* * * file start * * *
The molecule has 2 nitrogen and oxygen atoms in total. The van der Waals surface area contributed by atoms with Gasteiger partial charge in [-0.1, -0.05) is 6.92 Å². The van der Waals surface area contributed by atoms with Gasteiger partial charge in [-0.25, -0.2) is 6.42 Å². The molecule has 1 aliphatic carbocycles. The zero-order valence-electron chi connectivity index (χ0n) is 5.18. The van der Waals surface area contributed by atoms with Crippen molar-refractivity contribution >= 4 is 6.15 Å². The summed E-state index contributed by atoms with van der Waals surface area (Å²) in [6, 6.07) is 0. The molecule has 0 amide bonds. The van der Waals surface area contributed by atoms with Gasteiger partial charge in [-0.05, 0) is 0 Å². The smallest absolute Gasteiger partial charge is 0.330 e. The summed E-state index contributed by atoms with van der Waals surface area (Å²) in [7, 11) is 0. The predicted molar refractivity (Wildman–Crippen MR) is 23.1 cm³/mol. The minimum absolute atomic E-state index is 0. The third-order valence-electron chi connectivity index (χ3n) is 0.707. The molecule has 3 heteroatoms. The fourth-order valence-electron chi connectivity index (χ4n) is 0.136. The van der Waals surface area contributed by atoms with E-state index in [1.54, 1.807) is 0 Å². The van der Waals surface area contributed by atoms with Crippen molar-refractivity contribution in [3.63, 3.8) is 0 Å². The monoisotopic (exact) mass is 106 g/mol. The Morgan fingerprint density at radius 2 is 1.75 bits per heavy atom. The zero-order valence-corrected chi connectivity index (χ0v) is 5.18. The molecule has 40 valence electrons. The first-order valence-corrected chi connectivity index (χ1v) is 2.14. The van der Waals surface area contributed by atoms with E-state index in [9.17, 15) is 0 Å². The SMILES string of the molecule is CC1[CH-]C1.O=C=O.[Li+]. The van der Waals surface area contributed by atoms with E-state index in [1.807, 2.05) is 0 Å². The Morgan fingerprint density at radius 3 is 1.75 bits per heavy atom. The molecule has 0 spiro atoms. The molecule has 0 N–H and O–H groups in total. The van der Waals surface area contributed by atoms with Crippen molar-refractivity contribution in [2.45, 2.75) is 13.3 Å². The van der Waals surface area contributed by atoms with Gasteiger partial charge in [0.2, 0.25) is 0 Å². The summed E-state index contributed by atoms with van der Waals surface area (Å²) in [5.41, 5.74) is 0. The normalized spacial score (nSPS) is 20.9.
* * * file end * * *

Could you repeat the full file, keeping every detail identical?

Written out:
The molecule has 2 nitrogen and oxygen atoms in total. The van der Waals surface area contributed by atoms with Gasteiger partial charge in [-0.1, -0.05) is 6.92 Å². The van der Waals surface area contributed by atoms with Gasteiger partial charge in [-0.25, -0.2) is 6.42 Å². The molecule has 1 aliphatic carbocycles. The zero-order valence-electron chi connectivity index (χ0n) is 5.18. The van der Waals surface area contributed by atoms with Crippen molar-refractivity contribution >= 4 is 6.15 Å². The summed E-state index contributed by atoms with van der Waals surface area (Å²) in [6, 6.07) is 0. The molecule has 0 amide bonds. The van der Waals surface area contributed by atoms with Gasteiger partial charge in [-0.05, 0) is 0 Å². The smallest absolute Gasteiger partial charge is 0.330 e. The summed E-state index contributed by atoms with van der Waals surface area (Å²) in [7, 11) is 0. The predicted molar refractivity (Wildman–Crippen MR) is 23.1 cm³/mol. The minimum absolute atomic E-state index is 0. The third-order valence-electron chi connectivity index (χ3n) is 0.707. The molecule has 3 heteroatoms. The fourth-order valence-electron chi connectivity index (χ4n) is 0.136. The van der Waals surface area contributed by atoms with E-state index in [1.54, 1.807) is 0 Å². The van der Waals surface area contributed by atoms with Crippen molar-refractivity contribution in [3.63, 3.8) is 0 Å². The monoisotopic (exact) mass is 106 g/mol. The Morgan fingerprint density at radius 2 is 1.75 bits per heavy atom. The zero-order valence-corrected chi connectivity index (χ0v) is 5.18. The molecule has 40 valence electrons. The first-order valence-corrected chi connectivity index (χ1v) is 2.14. The van der Waals surface area contributed by atoms with E-state index in [9.17, 15) is 0 Å². The SMILES string of the molecule is CC1[CH-]C1.O=C=O.[Li+]. The van der Waals surface area contributed by atoms with E-state index in [1.807, 2.05) is 0 Å². The Morgan fingerprint density at radius 3 is 1.75 bits per heavy atom. The molecule has 0 spiro atoms. The molecule has 0 N–H and O–H groups in total. The van der Waals surface area contributed by atoms with Crippen molar-refractivity contribution in [2.45, 2.75) is 13.3 Å². The van der Waals surface area contributed by atoms with Gasteiger partial charge in [0.2, 0.25) is 0 Å². The summed E-state index contributed by atoms with van der Waals surface area (Å²) in [5.41, 5.74) is 0. The normalized spacial score (nSPS) is 20.9.